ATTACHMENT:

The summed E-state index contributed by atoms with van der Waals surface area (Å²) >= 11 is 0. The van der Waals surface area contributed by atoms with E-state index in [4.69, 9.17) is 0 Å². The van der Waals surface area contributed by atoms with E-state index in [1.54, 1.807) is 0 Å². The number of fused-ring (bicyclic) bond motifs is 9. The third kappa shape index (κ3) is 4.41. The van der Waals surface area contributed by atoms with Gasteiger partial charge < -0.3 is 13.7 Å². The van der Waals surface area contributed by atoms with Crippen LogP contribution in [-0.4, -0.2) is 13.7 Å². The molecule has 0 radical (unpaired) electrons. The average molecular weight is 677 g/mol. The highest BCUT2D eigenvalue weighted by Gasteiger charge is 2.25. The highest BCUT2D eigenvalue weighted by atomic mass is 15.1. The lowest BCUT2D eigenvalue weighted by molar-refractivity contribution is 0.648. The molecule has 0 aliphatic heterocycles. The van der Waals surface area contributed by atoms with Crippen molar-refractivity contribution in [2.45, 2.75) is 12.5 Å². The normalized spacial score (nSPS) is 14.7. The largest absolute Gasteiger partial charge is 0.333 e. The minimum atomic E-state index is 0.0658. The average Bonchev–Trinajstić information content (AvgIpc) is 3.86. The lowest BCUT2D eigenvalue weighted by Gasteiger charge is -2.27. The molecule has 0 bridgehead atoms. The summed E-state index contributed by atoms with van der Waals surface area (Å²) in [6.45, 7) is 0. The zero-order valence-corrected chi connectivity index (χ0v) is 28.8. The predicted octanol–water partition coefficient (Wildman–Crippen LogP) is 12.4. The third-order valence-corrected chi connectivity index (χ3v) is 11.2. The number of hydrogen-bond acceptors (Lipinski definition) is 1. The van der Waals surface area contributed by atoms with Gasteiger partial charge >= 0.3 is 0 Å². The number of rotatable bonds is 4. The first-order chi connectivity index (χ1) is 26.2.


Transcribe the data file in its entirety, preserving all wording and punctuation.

The summed E-state index contributed by atoms with van der Waals surface area (Å²) >= 11 is 0. The van der Waals surface area contributed by atoms with E-state index in [4.69, 9.17) is 0 Å². The van der Waals surface area contributed by atoms with E-state index in [1.54, 1.807) is 0 Å². The number of fused-ring (bicyclic) bond motifs is 9. The third kappa shape index (κ3) is 4.41. The van der Waals surface area contributed by atoms with Gasteiger partial charge < -0.3 is 13.7 Å². The van der Waals surface area contributed by atoms with Crippen LogP contribution in [-0.4, -0.2) is 13.7 Å². The molecule has 0 radical (unpaired) electrons. The average molecular weight is 677 g/mol. The highest BCUT2D eigenvalue weighted by Gasteiger charge is 2.25. The highest BCUT2D eigenvalue weighted by atomic mass is 15.1. The lowest BCUT2D eigenvalue weighted by molar-refractivity contribution is 0.648. The molecule has 0 aliphatic heterocycles. The van der Waals surface area contributed by atoms with Crippen molar-refractivity contribution in [2.45, 2.75) is 12.5 Å². The normalized spacial score (nSPS) is 14.7. The largest absolute Gasteiger partial charge is 0.333 e. The minimum atomic E-state index is 0.0658. The average Bonchev–Trinajstić information content (AvgIpc) is 3.86. The lowest BCUT2D eigenvalue weighted by Gasteiger charge is -2.27. The molecule has 0 bridgehead atoms. The summed E-state index contributed by atoms with van der Waals surface area (Å²) in [6.45, 7) is 0. The zero-order valence-corrected chi connectivity index (χ0v) is 28.8. The predicted octanol–water partition coefficient (Wildman–Crippen LogP) is 12.4. The third-order valence-corrected chi connectivity index (χ3v) is 11.2. The number of hydrogen-bond acceptors (Lipinski definition) is 1. The van der Waals surface area contributed by atoms with Gasteiger partial charge >= 0.3 is 0 Å². The number of rotatable bonds is 4. The first-order chi connectivity index (χ1) is 26.2.